This is a follow-up to a different question I asked with more detail.

For $v\in\mathbb{R}^n$, denote $D_v\in\mathbb{R}^n$ as the diagonal matrix with elements in $v$. Given a "tall" matrix $B\in\mathbb{R}^{n\times m}$, I would like to solve the following optimization problem: $$\min_{v\in\mathbb{R}^n} \|X-B^\top D_v B\|_{\mathrm{Fro}}^2$$ Assuming I calculcated it properly, first-order optimality gives the linear system $(BB^\top\circ BB^\top)v=(BX\circ B)\mathbb{1}$, where $\circ$ denotes the elementwise (Hadamard) product and $\mathbb{1}\in\mathbb{R}^n$ is the vector of all ones. I have checked that this system is invertible for my application.

The problem is, the matrix $BB^\top\circ BB^\top$ is very large relative to the size of $B$. I can afford to take the SVD of $B$ (and that of $X$) but not to construct this large, dense matrix.

Is there anything I can do to solve this system directly without resorting to an iterative solver? If I have to do it iteratively, what is the fastest iteration for systems that come from this least-squares problem?

  • $\begingroup$ Of course, here I mean the "thin" SVD. $\endgroup$ Sep 26, 2014 at 18:37
  • $\begingroup$ Is the invertibility of $BB^T \circ BB^T$ guaranteed? I tried making up some random $B$'s in matlab with rank $r$, and the rank of the Hadamard matrix seems to go like $r+1 \text{ -choose- }2$. $\endgroup$
    – Nick Alger
    Sep 28, 2014 at 20:41
  • $\begingroup$ I think m and n have to satisfy something like m^2/2>n $\endgroup$ Sep 28, 2014 at 20:43

1 Answer 1


The closed-form solution is available by projecting the problem into the space spanned by B. To see this, note that we have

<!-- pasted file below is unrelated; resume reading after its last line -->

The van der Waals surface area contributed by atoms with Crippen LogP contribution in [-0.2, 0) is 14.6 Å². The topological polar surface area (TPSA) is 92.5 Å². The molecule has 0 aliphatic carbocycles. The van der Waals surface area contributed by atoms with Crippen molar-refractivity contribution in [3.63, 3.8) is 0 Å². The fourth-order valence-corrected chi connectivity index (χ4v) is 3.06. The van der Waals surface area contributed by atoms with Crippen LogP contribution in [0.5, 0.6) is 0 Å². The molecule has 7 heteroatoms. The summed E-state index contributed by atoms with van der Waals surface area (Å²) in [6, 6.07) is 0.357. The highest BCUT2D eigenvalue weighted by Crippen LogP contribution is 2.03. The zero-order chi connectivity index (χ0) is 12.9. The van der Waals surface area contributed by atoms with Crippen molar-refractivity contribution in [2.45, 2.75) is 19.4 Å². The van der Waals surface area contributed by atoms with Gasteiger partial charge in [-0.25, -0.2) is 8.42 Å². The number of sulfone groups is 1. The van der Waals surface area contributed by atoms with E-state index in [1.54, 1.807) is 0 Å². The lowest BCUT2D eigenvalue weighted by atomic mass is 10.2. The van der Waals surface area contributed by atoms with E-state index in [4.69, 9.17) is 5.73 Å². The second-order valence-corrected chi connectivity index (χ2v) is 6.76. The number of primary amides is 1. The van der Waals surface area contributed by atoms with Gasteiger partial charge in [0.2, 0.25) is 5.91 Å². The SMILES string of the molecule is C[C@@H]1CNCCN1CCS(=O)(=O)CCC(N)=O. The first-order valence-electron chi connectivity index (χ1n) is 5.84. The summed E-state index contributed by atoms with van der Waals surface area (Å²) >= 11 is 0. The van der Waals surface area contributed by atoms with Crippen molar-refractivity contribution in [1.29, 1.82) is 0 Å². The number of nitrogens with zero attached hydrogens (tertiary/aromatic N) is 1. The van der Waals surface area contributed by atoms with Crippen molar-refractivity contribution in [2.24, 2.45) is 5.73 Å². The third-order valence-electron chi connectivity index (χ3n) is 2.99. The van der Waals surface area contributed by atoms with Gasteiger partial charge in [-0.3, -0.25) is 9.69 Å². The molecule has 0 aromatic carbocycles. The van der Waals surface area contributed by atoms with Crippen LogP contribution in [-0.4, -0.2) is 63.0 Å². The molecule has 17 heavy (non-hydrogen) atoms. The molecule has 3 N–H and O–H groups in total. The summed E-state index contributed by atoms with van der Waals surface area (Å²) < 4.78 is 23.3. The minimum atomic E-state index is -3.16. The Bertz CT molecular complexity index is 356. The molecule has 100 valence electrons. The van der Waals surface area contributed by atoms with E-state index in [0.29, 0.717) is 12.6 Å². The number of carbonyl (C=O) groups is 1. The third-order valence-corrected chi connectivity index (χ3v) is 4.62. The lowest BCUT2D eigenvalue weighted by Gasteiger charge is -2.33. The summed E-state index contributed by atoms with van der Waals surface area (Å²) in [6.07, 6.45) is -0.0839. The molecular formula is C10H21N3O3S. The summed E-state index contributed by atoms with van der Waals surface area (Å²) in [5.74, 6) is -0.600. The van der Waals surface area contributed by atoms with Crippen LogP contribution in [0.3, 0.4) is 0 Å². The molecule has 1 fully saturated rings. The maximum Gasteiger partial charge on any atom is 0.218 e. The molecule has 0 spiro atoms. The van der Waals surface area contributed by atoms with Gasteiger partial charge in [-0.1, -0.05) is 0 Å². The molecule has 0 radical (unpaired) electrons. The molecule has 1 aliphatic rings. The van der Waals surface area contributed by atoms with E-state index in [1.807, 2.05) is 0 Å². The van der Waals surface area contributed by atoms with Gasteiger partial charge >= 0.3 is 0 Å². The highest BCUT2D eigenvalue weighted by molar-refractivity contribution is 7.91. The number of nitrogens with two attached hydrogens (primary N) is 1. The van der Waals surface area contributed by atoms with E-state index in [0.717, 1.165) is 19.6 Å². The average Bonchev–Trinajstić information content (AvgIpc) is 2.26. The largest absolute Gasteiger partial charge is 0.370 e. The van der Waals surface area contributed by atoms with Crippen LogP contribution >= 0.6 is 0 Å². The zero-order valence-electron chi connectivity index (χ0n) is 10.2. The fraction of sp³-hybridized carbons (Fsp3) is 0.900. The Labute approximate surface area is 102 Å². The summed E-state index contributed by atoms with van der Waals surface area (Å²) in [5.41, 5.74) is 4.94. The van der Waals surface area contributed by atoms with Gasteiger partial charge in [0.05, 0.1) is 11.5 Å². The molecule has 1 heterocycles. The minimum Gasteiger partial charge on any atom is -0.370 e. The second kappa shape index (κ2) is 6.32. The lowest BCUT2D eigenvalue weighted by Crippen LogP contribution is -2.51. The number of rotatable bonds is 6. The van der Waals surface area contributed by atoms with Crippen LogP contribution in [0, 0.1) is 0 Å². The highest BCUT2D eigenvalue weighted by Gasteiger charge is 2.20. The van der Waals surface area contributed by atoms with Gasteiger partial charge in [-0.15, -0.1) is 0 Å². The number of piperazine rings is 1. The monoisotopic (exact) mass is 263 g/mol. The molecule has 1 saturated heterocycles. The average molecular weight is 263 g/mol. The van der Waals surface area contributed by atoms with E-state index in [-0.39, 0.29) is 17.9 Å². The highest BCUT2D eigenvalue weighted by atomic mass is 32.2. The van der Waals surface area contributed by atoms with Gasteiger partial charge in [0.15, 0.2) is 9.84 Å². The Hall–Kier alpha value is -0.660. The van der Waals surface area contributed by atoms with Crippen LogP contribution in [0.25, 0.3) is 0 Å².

$$\min_{v\in\mathbb{R}^{n}}\|X-BD_{v}B^{T}\|_{F},$$ but if we introduce $\tilde{X}$ such that $X=B\tilde{X}B^{T}$, then the optimization is reduced $$\arg\min_{v\in\mathbb{R}^{n}}\|B\tilde{X}B^{T}-BD_{v}B^{T}\|_{F}\equiv\arg\min_{v\in\mathbb{R}^{n}}\|\tilde{X}-D_{v}\|_{F},$$ and clearly the best we can do is to set $v=\mathrm{diag}(\tilde{X})$, where the “diag” operator isolates the diagonal of its input matrix.

Now, to obtain $\tilde{X}$, assuming that $B$ has full column rank, is a simple matter of performing a projection onto the range space of $B$, $$\tilde{X}=(B^{T}B)^{-1}B^{T}XB(B^{T}B)^{-1}.$$ Proof that $X=B\tilde{X}B^{T}$ is obtained by substitution (check this). If $B^TB$ is singular then use the pseudo-inverse. Combined, we have proved the following result.

Theorem 1. The optimization has the following closed form solution


Finally, it's worth noting that you shouldn't be forming the matrix explicitly if computational load is a concern. Instead, you should take a cholesky factorization of $X$, perform one size of the matrix-matrix product, and then implicitly compute the diagonal.


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